Noone must accuse without truth.
* * *
Solution without meaningful goal may be an apex of stupidity.
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If an absolute truth does not exist, only truths, every truth may be a lie; and every lie may be a truth. Without absolute truth there exists ”balance of falsehood”; lie and truth are equal. Everyone is right and wrong; and every fight is useless, because everyone are equally right or wrong with each other; in this madness it would be insane to claim that one is more right (in something) that some other; that would be inequality in ”balance of falsehood”, injustice.
But let us assume, that absolute truth does exists (we don’t editorialize in the number of absolute truths). Now every truth that isn’t in meaningful way related to an absolute truth is sometime a lie; and every truth that is in a meaningful way related to an absolute truth, will shine in time with an absolute truth.
The truths kinds of previous can be real building blocks of philosophers, if the goal is to get out of the tin of glass without breaking the glass. With tin of glass I refer to ”balance of falsehood”.
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(This is just my humor.) In apparent democracy where one is not allowed to think freely – not to even have own opinions – there exist three kinds of opinions:

Wrong opinions

Own opinions

Right opinions
With more precise analysis we can get following result of kinds of opinions

Wrong opinions

Own opinions

”Right” opinions

Right opinions
And maybe we can add the most relevant:

The official opinions (=”the facts” on the other hand ”the truth”)
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What is implication from logically false statement? In genuinely meaningful set of concepts always logically false.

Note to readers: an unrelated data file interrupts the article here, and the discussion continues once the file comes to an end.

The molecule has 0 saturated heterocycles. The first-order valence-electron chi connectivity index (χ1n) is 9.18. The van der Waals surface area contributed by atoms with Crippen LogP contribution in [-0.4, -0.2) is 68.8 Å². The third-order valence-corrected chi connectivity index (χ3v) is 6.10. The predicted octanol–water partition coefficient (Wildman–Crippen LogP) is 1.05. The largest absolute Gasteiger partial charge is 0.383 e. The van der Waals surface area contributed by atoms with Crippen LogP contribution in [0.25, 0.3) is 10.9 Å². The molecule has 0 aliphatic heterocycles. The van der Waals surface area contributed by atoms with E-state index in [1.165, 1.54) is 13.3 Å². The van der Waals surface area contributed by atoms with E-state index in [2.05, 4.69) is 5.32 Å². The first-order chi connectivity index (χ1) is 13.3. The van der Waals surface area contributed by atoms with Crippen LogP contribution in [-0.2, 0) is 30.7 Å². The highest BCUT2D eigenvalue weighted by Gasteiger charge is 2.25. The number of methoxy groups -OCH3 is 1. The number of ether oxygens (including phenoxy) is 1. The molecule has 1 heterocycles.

But if the set of concepts isn’t genuinely semantically meaningful, particularly if the set of concepts is internally contradictory, it may seem, that the logical implication from false is sometimes logically true (or vice versa)!
Internally contradictory set of concepts is apparently logical world of concepts, what make it possible the rise of paradoxes.
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With mathematical proofs we have the familiar concepts, sufficient and necessary condition. For example, a condition can be necessary to proof a theorem, but it is not sufficient.
Since mathematics as such has nothing to do with life (it’s only ideas in one mind), let us apply a little these concepts to stress managing.
If someone has strong need for example hit someone, he/she can consider, that it is necessary. If it is (in someone’s opinion), but it isn’t sufficient, the whole decision plan must be rethought: The whole plan to solve the problem must be something else.
The rules of mathematics are “solid” (in their context), but humans’ life is dynamic, therefore one can’t always and in everything behave in the same way. For example, one can’t always follow one’s every emotion.